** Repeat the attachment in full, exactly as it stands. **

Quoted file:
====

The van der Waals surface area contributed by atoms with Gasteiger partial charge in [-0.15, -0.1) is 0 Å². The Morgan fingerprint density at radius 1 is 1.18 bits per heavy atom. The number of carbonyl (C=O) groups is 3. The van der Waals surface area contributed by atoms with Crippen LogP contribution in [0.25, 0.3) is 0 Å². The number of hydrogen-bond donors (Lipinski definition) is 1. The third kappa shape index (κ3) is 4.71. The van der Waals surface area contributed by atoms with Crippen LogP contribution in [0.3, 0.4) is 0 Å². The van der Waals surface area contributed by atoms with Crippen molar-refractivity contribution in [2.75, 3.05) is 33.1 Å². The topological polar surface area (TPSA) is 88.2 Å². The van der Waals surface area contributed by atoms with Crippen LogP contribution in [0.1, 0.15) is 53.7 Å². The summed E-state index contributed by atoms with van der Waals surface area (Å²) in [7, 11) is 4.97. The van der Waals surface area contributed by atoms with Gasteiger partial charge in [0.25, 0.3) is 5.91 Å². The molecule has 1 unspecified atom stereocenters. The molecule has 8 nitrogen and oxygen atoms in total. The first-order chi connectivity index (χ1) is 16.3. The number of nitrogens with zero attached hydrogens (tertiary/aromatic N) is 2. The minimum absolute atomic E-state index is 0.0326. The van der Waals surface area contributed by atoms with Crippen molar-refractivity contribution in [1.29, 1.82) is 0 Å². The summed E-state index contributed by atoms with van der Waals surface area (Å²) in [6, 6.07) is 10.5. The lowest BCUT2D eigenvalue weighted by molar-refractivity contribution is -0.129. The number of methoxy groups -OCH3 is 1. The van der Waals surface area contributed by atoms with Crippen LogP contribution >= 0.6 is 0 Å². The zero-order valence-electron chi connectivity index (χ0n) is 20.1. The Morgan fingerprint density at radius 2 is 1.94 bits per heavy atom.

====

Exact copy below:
The van der Waals surface area contributed by atoms with Gasteiger partial charge in [-0.15, -0.1) is 0 Å². The Morgan fingerprint density at radius 1 is 1.18 bits per heavy atom. The number of carbonyl (C=O) groups is 3. The van der Waals surface area contributed by atoms with Crippen LogP contribution in [0.25, 0.3) is 0 Å². The number of hydrogen-bond donors (Lipinski definition) is 1. The third kappa shape index (κ3) is 4.71. The van der Waals surface area contributed by atoms with Crippen LogP contribution in [0.3, 0.4) is 0 Å². The van der Waals surface area contributed by atoms with Crippen molar-refractivity contribution in [2.75, 3.05) is 33.1 Å². The topological polar surface area (TPSA) is 88.2 Å². The van der Waals surface area contributed by atoms with Crippen LogP contribution in [0.1, 0.15) is 53.7 Å². The summed E-state index contributed by atoms with van der Waals surface area (Å²) in [7, 11) is 4.97. The van der Waals surface area contributed by atoms with Gasteiger partial charge in [0.25, 0.3) is 5.91 Å². The molecule has 1 unspecified atom stereocenters. The molecule has 8 nitrogen and oxygen atoms in total. The first-order chi connectivity index (χ1) is 16.3. The number of nitrogens with zero attached hydrogens (tertiary/aromatic N) is 2. The minimum absolute atomic E-state index is 0.0326. The van der Waals surface area contributed by atoms with Crippen molar-refractivity contribution in [1.29, 1.82) is 0 Å². The summed E-state index contributed by atoms with van der Waals surface area (Å²) in [6, 6.07) is 10.5. The lowest BCUT2D eigenvalue weighted by molar-refractivity contribution is -0.129. The number of methoxy groups -OCH3 is 1. The van der Waals surface area contributed by atoms with Crippen LogP contribution >= 0.6 is 0 Å². The zero-order valence-electron chi connectivity index (χ0n) is 20.1. The Morgan fingerprint density at radius 2 is 1.94 bits per heavy atom.